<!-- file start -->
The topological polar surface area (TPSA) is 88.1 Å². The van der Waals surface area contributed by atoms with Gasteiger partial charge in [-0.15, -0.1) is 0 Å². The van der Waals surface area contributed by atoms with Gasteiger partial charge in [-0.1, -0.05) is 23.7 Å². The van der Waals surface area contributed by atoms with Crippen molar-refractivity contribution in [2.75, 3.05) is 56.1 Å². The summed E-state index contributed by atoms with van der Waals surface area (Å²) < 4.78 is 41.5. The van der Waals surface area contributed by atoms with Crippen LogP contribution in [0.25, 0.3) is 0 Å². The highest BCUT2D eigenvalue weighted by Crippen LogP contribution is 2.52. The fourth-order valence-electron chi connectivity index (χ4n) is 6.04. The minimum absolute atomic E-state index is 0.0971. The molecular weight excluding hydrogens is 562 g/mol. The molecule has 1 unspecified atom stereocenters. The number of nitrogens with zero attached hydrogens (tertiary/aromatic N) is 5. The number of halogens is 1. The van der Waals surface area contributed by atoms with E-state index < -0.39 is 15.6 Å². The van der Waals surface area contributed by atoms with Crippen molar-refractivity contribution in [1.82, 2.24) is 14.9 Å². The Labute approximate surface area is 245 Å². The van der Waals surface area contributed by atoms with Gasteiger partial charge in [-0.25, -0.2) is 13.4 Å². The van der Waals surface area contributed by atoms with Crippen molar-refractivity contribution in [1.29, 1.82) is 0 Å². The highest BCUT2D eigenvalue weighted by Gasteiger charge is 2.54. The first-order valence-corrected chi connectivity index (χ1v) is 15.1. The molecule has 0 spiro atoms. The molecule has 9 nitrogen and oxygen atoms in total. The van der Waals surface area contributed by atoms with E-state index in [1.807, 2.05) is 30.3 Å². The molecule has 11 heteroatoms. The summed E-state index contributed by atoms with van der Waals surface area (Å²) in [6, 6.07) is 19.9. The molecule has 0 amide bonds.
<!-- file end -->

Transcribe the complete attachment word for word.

The topological polar surface area (TPSA) is 88.1 Å². The van der Waals surface area contributed by atoms with Gasteiger partial charge in [-0.15, -0.1) is 0 Å². The van der Waals surface area contributed by atoms with Gasteiger partial charge in [-0.1, -0.05) is 23.7 Å². The van der Waals surface area contributed by atoms with Crippen molar-refractivity contribution in [2.75, 3.05) is 56.1 Å². The summed E-state index contributed by atoms with van der Waals surface area (Å²) < 4.78 is 41.5. The van der Waals surface area contributed by atoms with Crippen LogP contribution in [0.25, 0.3) is 0 Å². The highest BCUT2D eigenvalue weighted by Crippen LogP contribution is 2.52. The fourth-order valence-electron chi connectivity index (χ4n) is 6.04. The minimum absolute atomic E-state index is 0.0971. The molecular weight excluding hydrogens is 562 g/mol. The molecule has 1 unspecified atom stereocenters. The number of nitrogens with zero attached hydrogens (tertiary/aromatic N) is 5. The number of halogens is 1. The van der Waals surface area contributed by atoms with E-state index < -0.39 is 15.6 Å². The van der Waals surface area contributed by atoms with Crippen molar-refractivity contribution in [1.82, 2.24) is 14.9 Å². The Labute approximate surface area is 245 Å². The van der Waals surface area contributed by atoms with Gasteiger partial charge in [-0.25, -0.2) is 13.4 Å². The van der Waals surface area contributed by atoms with Crippen molar-refractivity contribution in [1.29, 1.82) is 0 Å². The highest BCUT2D eigenvalue weighted by Gasteiger charge is 2.54. The first-order valence-corrected chi connectivity index (χ1v) is 15.1. The molecule has 0 spiro atoms. The molecule has 9 nitrogen and oxygen atoms in total. The van der Waals surface area contributed by atoms with E-state index in [1.807, 2.05) is 30.3 Å². The molecule has 11 heteroatoms. The summed E-state index contributed by atoms with van der Waals surface area (Å²) in [6, 6.07) is 19.9. The molecule has 0 amide bonds.